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  • Andrea Warner

4 secrets to finding happiness

Updated: Sep 25, 2017



“Happiness is not something ready made. It comes from your own actions.” Dalai Lama

Determining what these actions should be is each individual’s personal adventure, but research can provide some guidance. Studies show that the happiest people are those who seek meaning as opposed to immediate gratification or pleasure. To find fulfillment, each of us must uncover our true hopes, ambitions, dreams and ideas, and then make our actions match these ideals. As Albert Camus wrote, “But what is happiness except the simple harmony between a man and the life he leads?”


1. Generosity.

Being generous means taking an action toward another person that is attuned and sensitive to that person’s needs and wants. It involves being giving of ourselves in ways that extend beyond ourselves. As the World Happiness Report concluded, “well-being depends heavily on pro-social behavior,” which involves “individuals making decisions for the common good that may conflict with short-run egoistic incentives.” Generosity doesn’t just benefit the recipient of our offerings. It’s incredibly valuable to our own mental and physical health. It naturally reduces stress and combats depression, while enhancing our sense of purpose. It can even lengthen our lifespan. (See “The Benefits of Generosity.”)


2. Resilience.

Resilience describes an ability to persevere when things become difficult. It involves meeting life’s challenges rather than shying away or feeling defeated. A resilient person recognizes their personal power, while living in and accepting reality as it is. A resilient person sees their potential to change their situation, to evolve, adapt and accomplish their goals.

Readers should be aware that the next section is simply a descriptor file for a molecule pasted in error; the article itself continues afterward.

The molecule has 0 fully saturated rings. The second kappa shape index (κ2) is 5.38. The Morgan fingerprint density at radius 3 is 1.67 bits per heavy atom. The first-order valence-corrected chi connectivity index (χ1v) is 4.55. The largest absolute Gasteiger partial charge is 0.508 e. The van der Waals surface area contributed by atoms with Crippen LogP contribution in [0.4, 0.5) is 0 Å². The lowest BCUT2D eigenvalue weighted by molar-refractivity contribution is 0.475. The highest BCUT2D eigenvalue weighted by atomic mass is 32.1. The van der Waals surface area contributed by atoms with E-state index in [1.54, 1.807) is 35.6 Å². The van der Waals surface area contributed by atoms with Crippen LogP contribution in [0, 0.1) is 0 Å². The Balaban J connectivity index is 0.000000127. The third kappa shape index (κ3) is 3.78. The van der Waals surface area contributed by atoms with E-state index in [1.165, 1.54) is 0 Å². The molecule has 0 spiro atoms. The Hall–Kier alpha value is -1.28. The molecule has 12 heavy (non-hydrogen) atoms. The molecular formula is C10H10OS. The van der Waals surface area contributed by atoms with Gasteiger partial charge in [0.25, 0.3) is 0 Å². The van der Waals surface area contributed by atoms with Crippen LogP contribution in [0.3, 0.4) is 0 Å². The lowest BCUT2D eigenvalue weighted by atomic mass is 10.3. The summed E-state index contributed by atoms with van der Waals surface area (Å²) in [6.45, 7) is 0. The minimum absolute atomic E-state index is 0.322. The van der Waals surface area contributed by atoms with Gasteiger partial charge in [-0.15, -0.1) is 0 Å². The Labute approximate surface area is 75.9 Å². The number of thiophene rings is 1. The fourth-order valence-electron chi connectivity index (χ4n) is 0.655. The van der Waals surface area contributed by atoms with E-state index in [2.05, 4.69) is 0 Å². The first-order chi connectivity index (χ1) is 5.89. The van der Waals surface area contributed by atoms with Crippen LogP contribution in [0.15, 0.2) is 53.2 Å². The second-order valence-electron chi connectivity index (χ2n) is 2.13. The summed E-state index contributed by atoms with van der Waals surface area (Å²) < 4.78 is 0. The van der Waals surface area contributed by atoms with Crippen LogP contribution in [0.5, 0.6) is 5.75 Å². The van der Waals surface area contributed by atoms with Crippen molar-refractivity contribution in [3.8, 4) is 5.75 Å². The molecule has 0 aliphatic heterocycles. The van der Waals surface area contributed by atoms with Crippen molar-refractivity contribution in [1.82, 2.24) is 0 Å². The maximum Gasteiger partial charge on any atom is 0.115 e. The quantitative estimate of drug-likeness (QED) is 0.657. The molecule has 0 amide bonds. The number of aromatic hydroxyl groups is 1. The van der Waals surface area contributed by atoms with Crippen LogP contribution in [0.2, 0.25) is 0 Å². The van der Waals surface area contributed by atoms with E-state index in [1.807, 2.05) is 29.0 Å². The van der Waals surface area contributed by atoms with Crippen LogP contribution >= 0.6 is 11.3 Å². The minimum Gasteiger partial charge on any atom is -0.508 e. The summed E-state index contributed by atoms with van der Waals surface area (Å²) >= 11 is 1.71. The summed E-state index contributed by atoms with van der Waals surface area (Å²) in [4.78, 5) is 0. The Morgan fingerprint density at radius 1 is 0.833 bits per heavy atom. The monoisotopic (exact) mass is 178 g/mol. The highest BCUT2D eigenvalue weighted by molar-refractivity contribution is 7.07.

3. Being present.

Being present involves being aware and putting our focus where we want it. This places us in a receptive rather than a reactive mode. Mindfulness can be extremely useful in this process, as it helps us to develop our ability to focus attention and cultivate a sense of presence. When we remain in the present moment, fully experiencing our lives, we are able to concentrate on what needs tending to and take the necessary steps to reaching our long-term goals. It can be useful to find the benefits of mindfulness meditation include reduced stress and exhaustion and increased psychological well-being, self-esteem, and quality of life.


4. Goodness.

Have you ever noticed that we are all better off when we believe in the basic goodness of our fellow human beings and, for that matter, ourselves. If we all adopted this principle, we’d feel less aggression and experience less violence. Self-compassion involves recognizing that suffering and personal inadequacy is part of the shared human experience—something that we all go through rather than something that happens to ‘me’ alone.”

In his book, The Ethics of Interpersonal Relationships, Robert Firestone addresses the benefits of seeing our common humanity and outlines the dangers of focusing on our differences and needing to see “our group” as superior.


I have found that as I have implemented these steps, my overall happiness and well-being have improved.


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